On 11 July 2016, Pre-Trial Chamber II of the International Criminal Court (ICC) decided that the Republics of Uganda and Djibouti had failed to comply with the request for arrest and surrender of Omar Al Bashir to the ICC and referred the matter to the Assembly of States Parties to the Rome Statute and the United Nations Security Council.
It is now up to them to take the measures they deem necessary regarding this matter.
Omar Al Bashir is facing two ICC arrest warrants for five counts of crimes against humanity, two counts of war crimes and three counts of genocide.
All States Parties to the Rome Statute have the obligation to execute the warrants of arrest against Mr Al Bashir.
In two separate decisions, the Judges noted that Uganda and Djibouti did not arrest and surrender Omar Al Bashir while he was present on their territories to attend inauguration ceremonies in May 2016, thereby preventing the Court from exercising its functions and powers under the Rome Statute.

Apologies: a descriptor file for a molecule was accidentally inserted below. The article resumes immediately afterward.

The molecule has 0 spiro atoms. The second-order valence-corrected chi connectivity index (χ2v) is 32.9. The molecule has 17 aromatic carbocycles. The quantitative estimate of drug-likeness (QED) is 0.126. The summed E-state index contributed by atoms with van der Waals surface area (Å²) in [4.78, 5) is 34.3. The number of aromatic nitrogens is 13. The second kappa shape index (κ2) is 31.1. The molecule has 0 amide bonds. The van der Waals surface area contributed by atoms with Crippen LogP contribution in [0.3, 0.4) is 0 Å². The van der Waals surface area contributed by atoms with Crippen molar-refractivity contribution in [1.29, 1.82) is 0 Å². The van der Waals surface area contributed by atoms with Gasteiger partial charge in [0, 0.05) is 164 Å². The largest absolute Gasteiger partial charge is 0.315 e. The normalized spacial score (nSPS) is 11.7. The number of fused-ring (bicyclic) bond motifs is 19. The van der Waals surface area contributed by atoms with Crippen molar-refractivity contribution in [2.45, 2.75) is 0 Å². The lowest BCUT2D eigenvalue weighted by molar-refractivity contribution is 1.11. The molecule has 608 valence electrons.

Government authorities did not raise with the Court any problem they might have identified in the execution of the ICC’s requests for arrest and surrender.
Decision on the non-compliance by the Republic of Uganda with the request to arrest and surrender Omar Al-Bashir to the Court and referring the matter to the United Nations Security Council and the Assembly of State Parties to the Rome Statute.
Decision on the non-compliance by the Republic of Djibouti with the request to arrest and surrender Omar Al-Bashir to the Court and referring the matter to the United Nations Security Council and the Assembly of the State Parties to the Rome Statute.
Background: The situation in Darfur, Sudan, was referred to the Court by the United Nations Security Council in its resolution 1593 of 31 March 2005. The Prosecutor opened an investigation in June 2005.
On 4 March 2009 and 12 July 2010, respectively, the ICC issued two arrest warrants against Omar Al Bashir for five counts of crimes against humanity (murder, extermination, forcible transfer, torture and rape), two counts of war crimes (intentionally directing attacks against a civilian population as such or against individual civilians not taking part in hostilities, and pillaging), and three counts of genocide allegedly committed against the Fur, Masalit and Zaghawa ethnic groups in Darfur, Sudan, from 2003 to 2008.